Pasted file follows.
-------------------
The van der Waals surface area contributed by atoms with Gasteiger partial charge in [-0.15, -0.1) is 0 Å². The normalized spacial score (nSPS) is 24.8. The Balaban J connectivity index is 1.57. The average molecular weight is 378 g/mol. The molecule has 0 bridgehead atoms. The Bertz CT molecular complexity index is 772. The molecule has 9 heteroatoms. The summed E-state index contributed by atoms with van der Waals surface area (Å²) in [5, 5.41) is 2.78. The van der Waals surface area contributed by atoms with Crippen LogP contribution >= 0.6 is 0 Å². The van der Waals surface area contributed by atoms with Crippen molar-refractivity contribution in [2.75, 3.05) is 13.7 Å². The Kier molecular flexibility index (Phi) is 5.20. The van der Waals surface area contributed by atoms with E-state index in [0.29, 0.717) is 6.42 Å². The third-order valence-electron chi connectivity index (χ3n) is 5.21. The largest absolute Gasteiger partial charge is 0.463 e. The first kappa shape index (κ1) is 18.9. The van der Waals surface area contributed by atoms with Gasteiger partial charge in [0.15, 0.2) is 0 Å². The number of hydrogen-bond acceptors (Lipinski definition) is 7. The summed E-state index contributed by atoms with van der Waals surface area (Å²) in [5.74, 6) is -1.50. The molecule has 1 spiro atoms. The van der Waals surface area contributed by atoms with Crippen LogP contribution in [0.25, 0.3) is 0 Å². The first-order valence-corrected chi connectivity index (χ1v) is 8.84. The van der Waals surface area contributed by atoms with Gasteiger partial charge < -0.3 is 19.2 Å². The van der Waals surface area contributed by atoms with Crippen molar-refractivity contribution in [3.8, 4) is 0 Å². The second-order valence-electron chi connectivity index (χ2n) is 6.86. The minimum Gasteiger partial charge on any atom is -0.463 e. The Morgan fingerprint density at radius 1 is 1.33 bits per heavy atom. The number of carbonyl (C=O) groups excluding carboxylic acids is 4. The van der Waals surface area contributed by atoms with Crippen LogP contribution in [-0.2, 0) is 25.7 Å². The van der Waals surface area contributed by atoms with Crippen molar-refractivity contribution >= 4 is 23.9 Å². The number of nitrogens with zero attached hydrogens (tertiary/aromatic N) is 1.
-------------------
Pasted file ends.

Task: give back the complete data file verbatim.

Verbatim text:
The van der Waals surface area contributed by atoms with Gasteiger partial charge in [-0.15, -0.1) is 0 Å². The normalized spacial score (nSPS) is 24.8. The Balaban J connectivity index is 1.57. The average molecular weight is 378 g/mol. The molecule has 0 bridgehead atoms. The Bertz CT molecular complexity index is 772. The molecule has 9 heteroatoms. The summed E-state index contributed by atoms with van der Waals surface area (Å²) in [5, 5.41) is 2.78. The van der Waals surface area contributed by atoms with Crippen LogP contribution >= 0.6 is 0 Å². The van der Waals surface area contributed by atoms with Crippen molar-refractivity contribution in [2.75, 3.05) is 13.7 Å². The Kier molecular flexibility index (Phi) is 5.20. The van der Waals surface area contributed by atoms with E-state index in [0.29, 0.717) is 6.42 Å². The third-order valence-electron chi connectivity index (χ3n) is 5.21. The largest absolute Gasteiger partial charge is 0.463 e. The first kappa shape index (κ1) is 18.9. The van der Waals surface area contributed by atoms with Gasteiger partial charge in [0.15, 0.2) is 0 Å². The number of hydrogen-bond acceptors (Lipinski definition) is 7. The summed E-state index contributed by atoms with van der Waals surface area (Å²) in [5.74, 6) is -1.50. The molecule has 1 spiro atoms. The van der Waals surface area contributed by atoms with Crippen LogP contribution in [0.25, 0.3) is 0 Å². The first-order valence-corrected chi connectivity index (χ1v) is 8.84. The van der Waals surface area contributed by atoms with Gasteiger partial charge < -0.3 is 19.2 Å². The van der Waals surface area contributed by atoms with Crippen molar-refractivity contribution in [3.8, 4) is 0 Å². The second-order valence-electron chi connectivity index (χ2n) is 6.86. The minimum Gasteiger partial charge on any atom is -0.463 e. The Morgan fingerprint density at radius 1 is 1.33 bits per heavy atom. The number of carbonyl (C=O) groups excluding carboxylic acids is 4. The van der Waals surface area contributed by atoms with Crippen LogP contribution in [-0.2, 0) is 25.7 Å². The van der Waals surface area contributed by atoms with Crippen molar-refractivity contribution >= 4 is 23.9 Å². The number of nitrogens with zero attached hydrogens (tertiary/aromatic N) is 1.